As a more adult collector I took some time out of the hobby during the Alternators line and missed what a lot would consider a golden period for collectors like myself. I own a few but I admit weirdly that I prefer a slightly small scale ( now it has become something I consider more often), I have a tiny number of the Takara Alternity Line and if it was not for the cost to import and source I think I could find my bliss in that direction. I am incredibly grateful that the Takara Masterpiece line has shown a dedication in most directions to ensuring the value of licensed and accurate vehicles, there is little as pleasing to me as feeling like I own not just wonderful robot design but a car that connects back to a passion that once drove my interests.

I asked my friend Drew Merkel to contribute some final words to this article. Drew and I have collaborated a few times including a creator owned comic 'The Knockoffs" which tried to distil much of our passion to its essence, a noir action sci-fi transforming robot drama against a backdrop of Tokyo's street racing scene. The cars, the racing culture, the streets and sounds were all characters of equal importance to the giant robots.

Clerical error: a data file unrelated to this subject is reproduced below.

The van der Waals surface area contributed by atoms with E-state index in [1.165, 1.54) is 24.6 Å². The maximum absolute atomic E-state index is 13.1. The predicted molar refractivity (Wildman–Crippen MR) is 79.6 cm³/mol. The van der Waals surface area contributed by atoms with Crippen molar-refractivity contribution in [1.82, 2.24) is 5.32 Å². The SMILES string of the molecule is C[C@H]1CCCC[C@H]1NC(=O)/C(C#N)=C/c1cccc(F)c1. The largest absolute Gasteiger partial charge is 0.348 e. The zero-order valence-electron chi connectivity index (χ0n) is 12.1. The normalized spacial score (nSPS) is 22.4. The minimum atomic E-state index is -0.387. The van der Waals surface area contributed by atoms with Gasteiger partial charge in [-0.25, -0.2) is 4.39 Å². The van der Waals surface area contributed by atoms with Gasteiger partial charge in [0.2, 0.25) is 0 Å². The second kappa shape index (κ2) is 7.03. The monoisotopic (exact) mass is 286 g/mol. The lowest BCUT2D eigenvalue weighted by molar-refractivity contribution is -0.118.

-Drew Merkel

The first toy I can recall owning was a toy car. I still have it, a blue Ford station wagon with faux wood paneling made by Yatming in Hong Kong. I've even had dreams where I owned this particular car, its presence in my formative years was so strong.

I knew what a penny racer was before I got my first Transformers figure. His name was Cliffjumper and he was based on that penny racer design and he was yellow. I can't say I remember what was discussed when my stepfather bought me the tiny thing, but I knew even then that it was the single greatest thing in the entire universe. Honestly, it still is. I just picked up the amazing Maketoys Downbeat. While he's not an official Transformers™ Product, this is Jazz through and through. The Porsche 935 slant nose Martini race car is slightly flawed, but still great. The robot mode carries all the things I remember about the premium Autobot cars from the eighties, blended almost seamlessly with accuracy to the media tie-in. By now you might be asking yourself how these things are connected. It's simple really. I have collected all of the Masterpiece cars, and I have only collected a few non-automotive characters. 

My connection to Transformers stems from a love of cars as a primary force. Universe Classics Sideswipe (and by extension Sunstreaker) and Silverstreak (Bluestreak) got me started collecting representations of my childhood heroes with beautiful, almost realistic vehicle models. Alternators made me stick around. We've all joked about toy reviewers checking a figure for whether or not it rolls. Truth is, to a few of us at least, it matters. 

Further entering the car culture of customizing, Drew added third party stickers to capture a more accurate look.

Follow Leigh on twitter at @AmbushThem

Follow Drew on twitter at @DrewsiferxXx where you can also find more information about his voice over work, podcasting and toy robot band @Close_Countach